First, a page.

Posted by on Sep 21, 2013 in Uncategorized | 0 comments

Lorie Winder is one of the organizers of Ordain Women. She has an MA from BYU and is the former managing editor of the Journal of Modern History, the former associate editor of Sunstone, and the former editor of the Mormon Women’s Forum Quarterly. A resident of Los Angeles, her friends say now that her children have left home she spends entirely too much time in cat management. She also has a profile on the Ordain Women website.

I am Ordain Women’s answer to the question, “Isn’t a call for women’s ordination precipitous?” For nearly 40 years, a number of us have written and spoken about this issue and thought seriously about what constitutes appropriate religious, as opposed to political, action. A quick glance at the Resource page at OrdainWomen.org, the archived publications on the Mormon Women’s Forum website, or some of the chapter’s in Women and Authority, punctuates the fact that Ordain Women is not an idiosyncratic blip in Mormon feminist history, but the logical next step in a long-established movement.

Privately, I began considering the possibility of women’s ordination in the late 1970s and talking about it more openly in the 1980s. Pivotal to the public discussion at this time were essays like Nadine Hansen’s “Women and Priesthood,” which appeared in Dialogue in 1981, and Margaret Toscano’s “The Missing Rib: The Forgotten Place of Queens and Priestesses in the Establishment of Zion,” which was given at the Sunstone Symposium in 1984 and later published in the magazine. My first public presentation referencing women and priesthood was part of a Sunstone panel in 1985 titled, “Since Sonia: New Directions for Women and the Church.” I suggested that if the church didn’t grapple with feminist issues, including the ordination of women, a future Symposium panel might be titled, “Since Sonia: Divergent Directions for Women and the Church.” Pivotal to my thinking at the time were not only discussions with and by Mormon women but books like Rosemary Radford Ruether’s Sexism and Godtalk and Gerda Lerner’s The Creation of Patriarchy. The latter in particular helped me see that our assumptions about the fundamental ordering of our lives and institutions are not always, well, fundamental. If historically they can be shown to have had a creation in time and context, by implication they can be altered or replaced if they are found to be inadequately equitable. By the time I wrote “Power Hungry” in 2004, I’d been committed to advancing women’s ordination for over two decades.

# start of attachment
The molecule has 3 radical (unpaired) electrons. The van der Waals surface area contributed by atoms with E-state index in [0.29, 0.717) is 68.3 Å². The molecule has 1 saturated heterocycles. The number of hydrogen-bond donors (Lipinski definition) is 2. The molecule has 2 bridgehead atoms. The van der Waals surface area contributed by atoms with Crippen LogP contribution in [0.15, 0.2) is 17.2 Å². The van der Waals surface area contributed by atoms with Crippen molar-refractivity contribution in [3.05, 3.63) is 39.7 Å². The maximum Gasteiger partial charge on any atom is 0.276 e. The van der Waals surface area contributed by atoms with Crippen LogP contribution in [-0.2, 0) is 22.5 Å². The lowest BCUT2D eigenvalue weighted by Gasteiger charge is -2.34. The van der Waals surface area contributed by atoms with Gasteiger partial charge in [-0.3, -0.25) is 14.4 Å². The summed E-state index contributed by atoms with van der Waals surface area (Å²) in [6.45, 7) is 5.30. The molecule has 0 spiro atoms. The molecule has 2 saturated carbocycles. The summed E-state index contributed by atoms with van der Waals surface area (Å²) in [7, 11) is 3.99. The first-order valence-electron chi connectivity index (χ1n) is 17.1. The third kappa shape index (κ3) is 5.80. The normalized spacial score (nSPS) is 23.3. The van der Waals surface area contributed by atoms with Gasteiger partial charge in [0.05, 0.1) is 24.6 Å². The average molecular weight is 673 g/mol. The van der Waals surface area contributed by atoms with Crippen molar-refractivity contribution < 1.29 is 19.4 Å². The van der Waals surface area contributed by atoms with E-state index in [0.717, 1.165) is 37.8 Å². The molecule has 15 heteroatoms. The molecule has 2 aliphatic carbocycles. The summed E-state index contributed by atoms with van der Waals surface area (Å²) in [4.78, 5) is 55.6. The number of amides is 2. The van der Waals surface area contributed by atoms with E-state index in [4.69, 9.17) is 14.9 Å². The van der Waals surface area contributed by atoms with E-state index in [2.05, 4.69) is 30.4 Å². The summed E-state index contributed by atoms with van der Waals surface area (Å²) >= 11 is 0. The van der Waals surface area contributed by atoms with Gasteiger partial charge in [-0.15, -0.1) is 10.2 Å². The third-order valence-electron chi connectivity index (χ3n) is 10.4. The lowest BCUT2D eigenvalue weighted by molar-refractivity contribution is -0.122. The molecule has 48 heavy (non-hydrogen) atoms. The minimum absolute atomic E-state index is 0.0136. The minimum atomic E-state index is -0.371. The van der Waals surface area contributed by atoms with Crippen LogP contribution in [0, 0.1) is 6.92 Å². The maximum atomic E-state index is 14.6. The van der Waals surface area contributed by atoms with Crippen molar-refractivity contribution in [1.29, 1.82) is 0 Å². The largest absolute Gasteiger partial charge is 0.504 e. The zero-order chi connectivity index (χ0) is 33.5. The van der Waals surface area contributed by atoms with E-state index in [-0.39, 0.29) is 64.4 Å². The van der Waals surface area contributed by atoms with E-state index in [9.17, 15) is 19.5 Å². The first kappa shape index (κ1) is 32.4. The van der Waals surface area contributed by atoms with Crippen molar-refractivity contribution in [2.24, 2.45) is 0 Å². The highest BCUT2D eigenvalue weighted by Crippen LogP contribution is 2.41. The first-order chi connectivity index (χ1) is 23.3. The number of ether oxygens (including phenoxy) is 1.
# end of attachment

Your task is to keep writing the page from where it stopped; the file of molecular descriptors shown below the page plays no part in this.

Last year, understandably frustrated by the lack of movement on this issue despite the groundwork laid by so many, I decided that the idea of women’s ordination had to enter the realm of the thinkable and the familiar before it could enter the realm of the possible. Among those reading this blog post, no doubt, are many who rolled their eyes—perhaps still do—at my regular and insistent references to women’s ordination. I also worked with the women who did the online response to Julie Beck’s “Mothers Who Know” to prepare All Are Alike unto God, a document calling on Church leaders to thoughtfully consider and earnestly pray about the question of women’s ordination and the integration of women into the decision-making structure of the Church.

When Kate Kelly and I were introduced at the beginning of the year, we were logical allies despite the nearly 30-year difference in our ages. Though relatively new to organized, online Mormon feminism, Kate was anxious for action. We both had seen too many of our friends leave the Church over gender inequity—as one told Kate, “I became irrelevant to the Church, and so the Church became irrelevant to me.”

Like the women at WAVE, we at Ordain Women believe that what we conceptualize and call for as Mormon feminists has to be clear and specific and actionable. How can we expect church leaders to respond to a nebulous desire for a more equitable church? Interim steps, like those detailed in the All Are Alike unto God document and Neylan McBaine’s ultimately unsatisfying “To Do the Business of the Church: A Cooperative Paradigm for Examining Gendered Participation within Church Organizational Structure” are not unimportant, but the structural gender inequity in the Church is such that anything less than ordination is insufficient.

We believe the extension of priesthood to women is not only supported by Mormonism’s most compelling beliefs, but the logical next step in the history of extending priesthood to all worthy adult members of the Church of Jesus Christ of Latter-day Saints. Continuing revelation is fundamental to Mormonism. Throughout our history, members have played a vital role in this process by articulating the need for further light and knowledge. It is time—past time, really—for the Church to seriously consider and earnestly pray about the ordination of women.